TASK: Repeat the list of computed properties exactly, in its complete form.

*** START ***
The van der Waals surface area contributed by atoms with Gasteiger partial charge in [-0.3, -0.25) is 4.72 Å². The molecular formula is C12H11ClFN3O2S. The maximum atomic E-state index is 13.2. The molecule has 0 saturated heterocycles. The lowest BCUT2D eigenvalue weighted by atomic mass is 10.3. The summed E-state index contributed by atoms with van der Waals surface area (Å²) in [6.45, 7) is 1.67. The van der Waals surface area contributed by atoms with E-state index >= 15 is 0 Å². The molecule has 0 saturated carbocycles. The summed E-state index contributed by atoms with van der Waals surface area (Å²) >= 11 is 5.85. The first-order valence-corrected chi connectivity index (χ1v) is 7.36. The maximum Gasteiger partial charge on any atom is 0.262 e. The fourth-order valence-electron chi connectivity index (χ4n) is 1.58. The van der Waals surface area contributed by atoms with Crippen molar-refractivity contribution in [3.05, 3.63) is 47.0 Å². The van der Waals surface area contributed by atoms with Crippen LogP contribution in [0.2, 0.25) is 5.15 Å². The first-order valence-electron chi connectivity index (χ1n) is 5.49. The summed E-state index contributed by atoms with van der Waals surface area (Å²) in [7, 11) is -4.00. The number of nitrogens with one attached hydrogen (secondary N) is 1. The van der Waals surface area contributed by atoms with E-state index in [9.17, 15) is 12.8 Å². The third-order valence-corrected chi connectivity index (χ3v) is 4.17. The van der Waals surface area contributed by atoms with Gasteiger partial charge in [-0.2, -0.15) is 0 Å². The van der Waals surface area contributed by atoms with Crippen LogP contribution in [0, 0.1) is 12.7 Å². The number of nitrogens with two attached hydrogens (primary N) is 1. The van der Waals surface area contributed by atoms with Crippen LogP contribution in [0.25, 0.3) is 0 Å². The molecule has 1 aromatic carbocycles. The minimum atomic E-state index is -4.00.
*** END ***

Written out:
The van der Waals surface area contributed by atoms with Gasteiger partial charge in [-0.3, -0.25) is 4.72 Å². The molecular formula is C12H11ClFN3O2S. The maximum atomic E-state index is 13.2. The molecule has 0 saturated heterocycles. The lowest BCUT2D eigenvalue weighted by atomic mass is 10.3. The summed E-state index contributed by atoms with van der Waals surface area (Å²) in [6.45, 7) is 1.67. The van der Waals surface area contributed by atoms with E-state index >= 15 is 0 Å². The molecule has 0 saturated carbocycles. The summed E-state index contributed by atoms with van der Waals surface area (Å²) >= 11 is 5.85. The first-order valence-corrected chi connectivity index (χ1v) is 7.36. The maximum Gasteiger partial charge on any atom is 0.262 e. The fourth-order valence-electron chi connectivity index (χ4n) is 1.58. The van der Waals surface area contributed by atoms with Crippen molar-refractivity contribution in [3.05, 3.63) is 47.0 Å². The van der Waals surface area contributed by atoms with Crippen LogP contribution in [0.2, 0.25) is 5.15 Å². The first-order valence-electron chi connectivity index (χ1n) is 5.49. The summed E-state index contributed by atoms with van der Waals surface area (Å²) in [7, 11) is -4.00. The number of nitrogens with one attached hydrogen (secondary N) is 1. The van der Waals surface area contributed by atoms with E-state index in [9.17, 15) is 12.8 Å². The third-order valence-corrected chi connectivity index (χ3v) is 4.17. The van der Waals surface area contributed by atoms with Gasteiger partial charge in [-0.2, -0.15) is 0 Å². The van der Waals surface area contributed by atoms with Crippen LogP contribution in [0, 0.1) is 12.7 Å². The number of nitrogens with two attached hydrogens (primary N) is 1. The van der Waals surface area contributed by atoms with Crippen LogP contribution in [0.25, 0.3) is 0 Å². The molecule has 1 aromatic carbocycles. The minimum atomic E-state index is -4.00.